by Scott McDaniel, Cognetics Corporation
Looking for information about Usability Testing of Documentation? There are many other models available. In a recent presentation to my local STC chapter I identified four main stages for a document’s life cycle: Requirements Gathering, Design, Writing, and Maintenance. Here are some possible activities in each phase:
- Combine the requirements document for your documentation with that of the software. This ensures that they are developed together as a system. If possible, author the overall requirements document and go through several rounds of review with the developers.
- Conduct site visits; obtain forms and other user artefacts. See Beyer and Holtzblatt’s Contextual Inquiry and Hackos and Redish’s User and Task Analysis for Interface Design for complete methods.
- Do vocabulary tests on your project’s key terms and have users evaluate your paper. They’ll let you know where there are mismatches.
- Examine tech support records for previous product versions.
- Read newsgroups or other forums that your users frequent, post questions and participate in discussions.
- Do card sorting or affinity analysis with users to establish the best organization for the documentation’s material.
- Generate alternate mock Tables of Contents and ask users which sections they would look in to answer each of a given set of questions, such as paper prototyping a UI.
- Establish a documentation style guide that incorporates good design heuristics from both the user interface/web world and the documentation world.
- Generate sample layouts and spreads (with sidebars, cautions, etc.) and ask users to explain to you, in their own words, the function of each design element.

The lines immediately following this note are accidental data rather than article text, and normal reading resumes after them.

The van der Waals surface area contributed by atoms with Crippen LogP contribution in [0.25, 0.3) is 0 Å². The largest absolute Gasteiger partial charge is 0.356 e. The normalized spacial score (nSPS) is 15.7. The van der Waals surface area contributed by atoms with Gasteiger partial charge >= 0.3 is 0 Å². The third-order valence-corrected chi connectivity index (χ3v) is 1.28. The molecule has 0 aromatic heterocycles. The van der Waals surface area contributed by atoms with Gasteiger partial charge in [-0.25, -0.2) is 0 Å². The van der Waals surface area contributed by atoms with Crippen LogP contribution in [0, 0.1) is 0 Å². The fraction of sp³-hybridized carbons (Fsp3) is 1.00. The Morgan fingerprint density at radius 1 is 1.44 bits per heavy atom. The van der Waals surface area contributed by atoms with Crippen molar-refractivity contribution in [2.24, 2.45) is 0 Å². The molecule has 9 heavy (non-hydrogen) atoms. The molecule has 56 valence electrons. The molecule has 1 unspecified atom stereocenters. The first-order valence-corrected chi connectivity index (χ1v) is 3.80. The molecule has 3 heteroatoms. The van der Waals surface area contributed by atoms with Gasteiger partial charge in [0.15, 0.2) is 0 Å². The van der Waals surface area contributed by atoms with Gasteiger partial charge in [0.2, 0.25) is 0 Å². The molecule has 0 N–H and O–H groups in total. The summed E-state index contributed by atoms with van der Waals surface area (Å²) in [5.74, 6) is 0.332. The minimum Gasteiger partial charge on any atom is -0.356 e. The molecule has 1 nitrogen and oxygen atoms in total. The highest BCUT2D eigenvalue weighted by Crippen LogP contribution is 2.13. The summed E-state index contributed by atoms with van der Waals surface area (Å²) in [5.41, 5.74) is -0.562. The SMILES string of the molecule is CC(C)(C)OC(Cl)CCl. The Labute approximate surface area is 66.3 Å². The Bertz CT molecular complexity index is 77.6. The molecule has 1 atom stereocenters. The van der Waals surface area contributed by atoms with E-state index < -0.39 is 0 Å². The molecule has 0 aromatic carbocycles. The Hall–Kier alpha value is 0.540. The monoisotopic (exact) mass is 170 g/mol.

- For introductory/theoretical material, conduct reading comprehension tests. Have one user read the material and then explain it to another user. After writing the first several procedures or help topics, test the topics with users. Do this to eliminate design, language, and vocabulary problems before you’ve incorporated them into your entire manual/help file.
- Design effective maintenance procedures while designing the documentation set in the first place. There’s nothing like outdated documentation to introduce usability problems to the whole system.
- Conduct a full set of usability tests and heuristic evaluations on the documentation set. Obviously, it’s harder to fix problems now, but you have a good starting point for the next version of the document.
One book devoted entirely to the subject is Human Factors for Technical Communicators by Marlana Coe. In addition, the STC publishes a book called Practical Approaches to Usability Testing for Technical Documentation. Other books with substantial portions on the subject include Dynamics in Document Design by Karen A Schriver, A Practical Guide to Usability Testing, 2nd ed. by Joseph Dumas and Janice Redish, and Handbook of Usability Testing by Jeffrey Rubin.